Thursday, March 10, 2011

Humbling experience

I went out today and took a riding class with the woman who is going to be teaching my daughter riding lessons on her ponies. I figured I should check her out and see who's going to be teaching my daughter. I really like her, but she doesn't teach beginner adults and the only beginner mounts she has are little ponies for all the kids she teaches. She has two of her own horses, one who's really big and only been ridden for less than a year and one that she teaches some intermediate/advanced teens on. I know technically I am supposed to be an intermediate rider but in the new environment with a young, terribly spooky Arabian I felt like a beginner all over again. I told her that and told her to just treat me like a beginner (although she said if I were a beginner I wouldn't be riding her horse Rolls).

It didn't help that it was really windy and she said that it was right on the verge of it being too windy for her to give me a lesson because she didn't want her horse to freak out with me on him (um ... me neither). It seemed like all my bad habits came back as soon as I got up on her horse so it was very humbling. We mostly walked and talked about dressage leg position vs. Western and she talked about how leg position helps balance. Pretty much I just asked her lots of questions about a dressage seat and collection. I'm glad we were walking because I heard a big gust of wind come up and the next second something outside went "thunk!" and Rolls spooked and did that JUMP! And start to bolt and I instinctively leaned back (too far she said) and sat down in the saddle and pulled back and said, "Whoooooa," long and low and Rolls stopped. The instructor came rushing over and said, "You stopped him! Good job! Barely three steps and you stopped him! That's what I want to see!" So, that was good.

She did years of eventing and road in the Grand Prix so I asked to see her ride. She's two years older than me, but she hopped right into the saddle without a mounting block. And I was relieved to see that Rolls did some dancing and spooking with her and even did a little buck when she asked him to canter, so it wasn't all me being an inexperienced rider. But it's fun to watch someone who looks as natural on the back of horse as when they're walking around. Very inspiring! She seems to really like teaching young children and it sounds like her oldest student is 16 years old so I feel confident now that she's probably going to be a good instructor for my daughter. We'll see tomorrow at my daughter's first lesson on her ponies (who are apparently perfect for beginners)!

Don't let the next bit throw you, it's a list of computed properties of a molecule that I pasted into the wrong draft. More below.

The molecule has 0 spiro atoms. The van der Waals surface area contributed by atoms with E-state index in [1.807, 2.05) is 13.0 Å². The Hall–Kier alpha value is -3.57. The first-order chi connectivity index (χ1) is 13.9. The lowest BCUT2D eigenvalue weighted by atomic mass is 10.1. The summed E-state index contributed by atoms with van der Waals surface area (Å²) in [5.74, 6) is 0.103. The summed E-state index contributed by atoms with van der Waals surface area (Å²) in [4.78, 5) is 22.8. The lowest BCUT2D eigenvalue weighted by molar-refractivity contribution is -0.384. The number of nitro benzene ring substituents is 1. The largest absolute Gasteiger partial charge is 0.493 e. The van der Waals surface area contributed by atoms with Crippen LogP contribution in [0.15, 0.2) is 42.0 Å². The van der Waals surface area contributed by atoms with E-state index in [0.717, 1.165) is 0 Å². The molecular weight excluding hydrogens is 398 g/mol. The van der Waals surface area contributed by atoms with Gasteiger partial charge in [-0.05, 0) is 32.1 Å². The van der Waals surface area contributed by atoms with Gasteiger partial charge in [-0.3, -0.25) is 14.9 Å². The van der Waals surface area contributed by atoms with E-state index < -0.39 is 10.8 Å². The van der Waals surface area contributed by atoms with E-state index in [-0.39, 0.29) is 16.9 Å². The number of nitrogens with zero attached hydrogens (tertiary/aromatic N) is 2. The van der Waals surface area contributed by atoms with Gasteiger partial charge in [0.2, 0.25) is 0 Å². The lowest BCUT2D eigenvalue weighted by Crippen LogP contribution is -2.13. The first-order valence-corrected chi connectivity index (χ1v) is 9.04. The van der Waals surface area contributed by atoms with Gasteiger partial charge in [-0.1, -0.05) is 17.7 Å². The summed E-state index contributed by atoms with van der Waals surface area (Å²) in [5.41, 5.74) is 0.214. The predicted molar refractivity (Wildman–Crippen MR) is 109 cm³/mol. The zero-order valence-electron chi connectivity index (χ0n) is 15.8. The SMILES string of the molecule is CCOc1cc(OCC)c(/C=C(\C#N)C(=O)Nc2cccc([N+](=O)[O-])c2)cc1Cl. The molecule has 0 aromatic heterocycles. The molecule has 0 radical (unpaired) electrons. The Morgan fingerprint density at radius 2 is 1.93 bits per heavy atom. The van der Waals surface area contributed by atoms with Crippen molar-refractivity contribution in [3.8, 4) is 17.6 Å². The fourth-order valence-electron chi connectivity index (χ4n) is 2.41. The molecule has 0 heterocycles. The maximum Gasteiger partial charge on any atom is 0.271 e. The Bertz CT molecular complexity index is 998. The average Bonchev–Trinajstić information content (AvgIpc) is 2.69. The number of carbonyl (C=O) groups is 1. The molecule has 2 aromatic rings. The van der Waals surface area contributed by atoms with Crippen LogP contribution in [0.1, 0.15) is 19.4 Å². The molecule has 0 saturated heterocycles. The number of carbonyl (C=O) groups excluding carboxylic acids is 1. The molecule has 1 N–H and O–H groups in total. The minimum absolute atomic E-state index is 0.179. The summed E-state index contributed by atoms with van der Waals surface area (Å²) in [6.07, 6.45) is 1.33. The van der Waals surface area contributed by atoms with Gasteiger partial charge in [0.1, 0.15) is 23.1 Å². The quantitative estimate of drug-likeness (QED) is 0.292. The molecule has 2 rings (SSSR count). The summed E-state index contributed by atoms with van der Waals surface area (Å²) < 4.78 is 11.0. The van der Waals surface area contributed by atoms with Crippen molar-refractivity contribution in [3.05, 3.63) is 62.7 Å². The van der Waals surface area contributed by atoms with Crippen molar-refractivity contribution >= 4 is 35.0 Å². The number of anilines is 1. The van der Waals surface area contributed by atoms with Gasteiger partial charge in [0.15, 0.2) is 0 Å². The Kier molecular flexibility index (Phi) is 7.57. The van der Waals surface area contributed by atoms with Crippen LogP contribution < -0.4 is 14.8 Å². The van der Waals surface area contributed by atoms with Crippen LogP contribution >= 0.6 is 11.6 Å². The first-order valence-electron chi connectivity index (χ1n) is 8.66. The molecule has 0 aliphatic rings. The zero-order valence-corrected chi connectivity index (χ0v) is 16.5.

As for me, I think that mechanical bull experience was good for me because I wasn't quite as scared riding Rolls because I remembered that falling off is not that awful. That was one of my main motivations for riding the mechanical bull because I haven't fallen off a horse since I was about fifteen (knock on wood) and it has been built up in my head as being terrifying. It brought it back into perspective getting bucked off the mechanical bull. Sure, it wasn't cantering or galloping, but it did remind me that you *can* fall off and live through it without being killed or maimed. And I have fallen off cantering horses. And jumping horses. It just sounds a lot scarier in your 40's than in your teens. But, I had a rheumatologist appointment yesterday and I asked my doctor if it was safe for me to ride a mechanical bull and she said it was just as safe for me as anyone else. I don't "break any easier than anyone else" she said. Then she asked what everyone else does, "How'd you do?!" But it's good to hear from my actual doctor that I am not any more frail than anyone else - at least as far as being breakable. She did emphasize that she forbids me to do anything that messes around with my immune system like taking immune boosters and stuff like that.

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